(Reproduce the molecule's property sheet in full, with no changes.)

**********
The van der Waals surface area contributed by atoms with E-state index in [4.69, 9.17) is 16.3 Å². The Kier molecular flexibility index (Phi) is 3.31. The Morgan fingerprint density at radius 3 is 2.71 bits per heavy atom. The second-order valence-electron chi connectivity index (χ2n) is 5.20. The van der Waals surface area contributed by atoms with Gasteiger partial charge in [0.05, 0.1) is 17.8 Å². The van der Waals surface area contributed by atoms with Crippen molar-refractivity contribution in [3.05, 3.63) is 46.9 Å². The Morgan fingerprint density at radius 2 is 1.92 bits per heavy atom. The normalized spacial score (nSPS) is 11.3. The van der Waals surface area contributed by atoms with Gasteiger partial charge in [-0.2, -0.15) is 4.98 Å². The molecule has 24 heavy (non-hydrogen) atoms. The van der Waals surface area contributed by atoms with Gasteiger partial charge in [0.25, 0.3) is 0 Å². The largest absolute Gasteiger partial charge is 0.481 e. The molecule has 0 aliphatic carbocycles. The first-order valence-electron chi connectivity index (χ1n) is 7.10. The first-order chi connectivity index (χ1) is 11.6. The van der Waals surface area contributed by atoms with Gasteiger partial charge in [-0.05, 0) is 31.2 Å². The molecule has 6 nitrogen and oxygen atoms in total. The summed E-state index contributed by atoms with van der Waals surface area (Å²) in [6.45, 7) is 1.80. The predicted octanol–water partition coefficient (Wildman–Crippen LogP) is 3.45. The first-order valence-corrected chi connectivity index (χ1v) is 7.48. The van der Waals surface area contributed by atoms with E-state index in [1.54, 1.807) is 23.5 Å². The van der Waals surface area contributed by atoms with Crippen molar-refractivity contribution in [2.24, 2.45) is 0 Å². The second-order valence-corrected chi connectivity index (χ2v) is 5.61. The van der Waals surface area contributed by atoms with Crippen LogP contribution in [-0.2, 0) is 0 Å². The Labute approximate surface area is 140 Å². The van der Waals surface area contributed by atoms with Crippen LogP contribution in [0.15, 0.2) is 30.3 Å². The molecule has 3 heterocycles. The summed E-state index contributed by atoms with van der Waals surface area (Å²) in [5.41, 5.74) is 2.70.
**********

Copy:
The van der Waals surface area contributed by atoms with E-state index in [4.69, 9.17) is 16.3 Å². The Kier molecular flexibility index (Phi) is 3.31. The Morgan fingerprint density at radius 3 is 2.71 bits per heavy atom. The second-order valence-electron chi connectivity index (χ2n) is 5.20. The van der Waals surface area contributed by atoms with Gasteiger partial charge in [0.05, 0.1) is 17.8 Å². The van der Waals surface area contributed by atoms with Crippen molar-refractivity contribution in [3.05, 3.63) is 46.9 Å². The Morgan fingerprint density at radius 2 is 1.92 bits per heavy atom. The normalized spacial score (nSPS) is 11.3. The van der Waals surface area contributed by atoms with Gasteiger partial charge in [-0.2, -0.15) is 4.98 Å². The molecule has 24 heavy (non-hydrogen) atoms. The van der Waals surface area contributed by atoms with Gasteiger partial charge in [0.25, 0.3) is 0 Å². The largest absolute Gasteiger partial charge is 0.481 e. The molecule has 0 aliphatic carbocycles. The first-order valence-electron chi connectivity index (χ1n) is 7.10. The first-order chi connectivity index (χ1) is 11.6. The van der Waals surface area contributed by atoms with Gasteiger partial charge in [-0.05, 0) is 31.2 Å². The molecule has 6 nitrogen and oxygen atoms in total. The summed E-state index contributed by atoms with van der Waals surface area (Å²) in [6.45, 7) is 1.80. The predicted octanol–water partition coefficient (Wildman–Crippen LogP) is 3.45. The first-order valence-corrected chi connectivity index (χ1v) is 7.48. The van der Waals surface area contributed by atoms with E-state index in [1.54, 1.807) is 23.5 Å². The van der Waals surface area contributed by atoms with Crippen molar-refractivity contribution in [2.24, 2.45) is 0 Å². The second-order valence-corrected chi connectivity index (χ2v) is 5.61. The van der Waals surface area contributed by atoms with Crippen LogP contribution in [-0.2, 0) is 0 Å². The Labute approximate surface area is 140 Å². The van der Waals surface area contributed by atoms with Crippen LogP contribution in [0.15, 0.2) is 30.3 Å². The molecule has 3 heterocycles. The summed E-state index contributed by atoms with van der Waals surface area (Å²) in [5.41, 5.74) is 2.70.